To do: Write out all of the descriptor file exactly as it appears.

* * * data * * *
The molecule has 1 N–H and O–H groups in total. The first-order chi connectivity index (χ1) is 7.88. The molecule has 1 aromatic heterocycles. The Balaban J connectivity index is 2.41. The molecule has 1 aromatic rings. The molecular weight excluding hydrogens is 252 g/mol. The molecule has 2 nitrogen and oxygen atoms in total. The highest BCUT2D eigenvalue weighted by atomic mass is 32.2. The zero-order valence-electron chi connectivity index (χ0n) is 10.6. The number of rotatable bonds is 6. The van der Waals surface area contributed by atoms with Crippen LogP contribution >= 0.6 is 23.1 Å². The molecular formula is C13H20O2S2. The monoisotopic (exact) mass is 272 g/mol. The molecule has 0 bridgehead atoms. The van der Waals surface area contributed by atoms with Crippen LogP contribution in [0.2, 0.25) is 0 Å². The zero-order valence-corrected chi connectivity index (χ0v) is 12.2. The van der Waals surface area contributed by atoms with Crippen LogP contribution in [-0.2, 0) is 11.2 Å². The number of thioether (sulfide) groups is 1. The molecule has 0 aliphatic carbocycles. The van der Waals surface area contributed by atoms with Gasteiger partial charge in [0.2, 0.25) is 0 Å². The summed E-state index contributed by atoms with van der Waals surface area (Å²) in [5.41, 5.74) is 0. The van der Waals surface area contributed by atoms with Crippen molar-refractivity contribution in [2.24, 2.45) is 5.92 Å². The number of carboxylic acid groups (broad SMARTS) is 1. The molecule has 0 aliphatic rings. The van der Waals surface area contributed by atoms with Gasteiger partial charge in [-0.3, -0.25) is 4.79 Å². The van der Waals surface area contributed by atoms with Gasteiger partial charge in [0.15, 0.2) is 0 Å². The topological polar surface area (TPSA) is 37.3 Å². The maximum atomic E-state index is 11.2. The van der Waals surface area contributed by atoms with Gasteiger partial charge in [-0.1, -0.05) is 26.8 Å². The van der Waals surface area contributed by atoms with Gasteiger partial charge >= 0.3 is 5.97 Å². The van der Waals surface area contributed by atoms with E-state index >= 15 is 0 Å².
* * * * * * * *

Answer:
The molecule has 1 N–H and O–H groups in total. The first-order chi connectivity index (χ1) is 7.88. The molecule has 1 aromatic heterocycles. The Balaban J connectivity index is 2.41. The molecule has 1 aromatic rings. The molecular weight excluding hydrogens is 252 g/mol. The molecule has 2 nitrogen and oxygen atoms in total. The highest BCUT2D eigenvalue weighted by atomic mass is 32.2. The zero-order valence-electron chi connectivity index (χ0n) is 10.6. The number of rotatable bonds is 6. The van der Waals surface area contributed by atoms with Crippen LogP contribution >= 0.6 is 23.1 Å². The molecular formula is C13H20O2S2. The monoisotopic (exact) mass is 272 g/mol. The molecule has 0 bridgehead atoms. The van der Waals surface area contributed by atoms with Crippen LogP contribution in [0.2, 0.25) is 0 Å². The zero-order valence-corrected chi connectivity index (χ0v) is 12.2. The van der Waals surface area contributed by atoms with Crippen LogP contribution in [-0.2, 0) is 11.2 Å². The number of thioether (sulfide) groups is 1. The molecule has 0 aliphatic carbocycles. The van der Waals surface area contributed by atoms with Gasteiger partial charge in [0.2, 0.25) is 0 Å². The summed E-state index contributed by atoms with van der Waals surface area (Å²) in [5.41, 5.74) is 0. The van der Waals surface area contributed by atoms with Crippen molar-refractivity contribution in [2.24, 2.45) is 5.92 Å². The number of carboxylic acid groups (broad SMARTS) is 1. The molecule has 0 aliphatic rings. The van der Waals surface area contributed by atoms with Gasteiger partial charge in [-0.3, -0.25) is 4.79 Å². The van der Waals surface area contributed by atoms with Gasteiger partial charge in [0.15, 0.2) is 0 Å². The topological polar surface area (TPSA) is 37.3 Å². The maximum atomic E-state index is 11.2. The van der Waals surface area contributed by atoms with Gasteiger partial charge in [-0.1, -0.05) is 26.8 Å². The van der Waals surface area contributed by atoms with Gasteiger partial charge >= 0.3 is 5.97 Å². The van der Waals surface area contributed by atoms with E-state index >= 15 is 0 Å².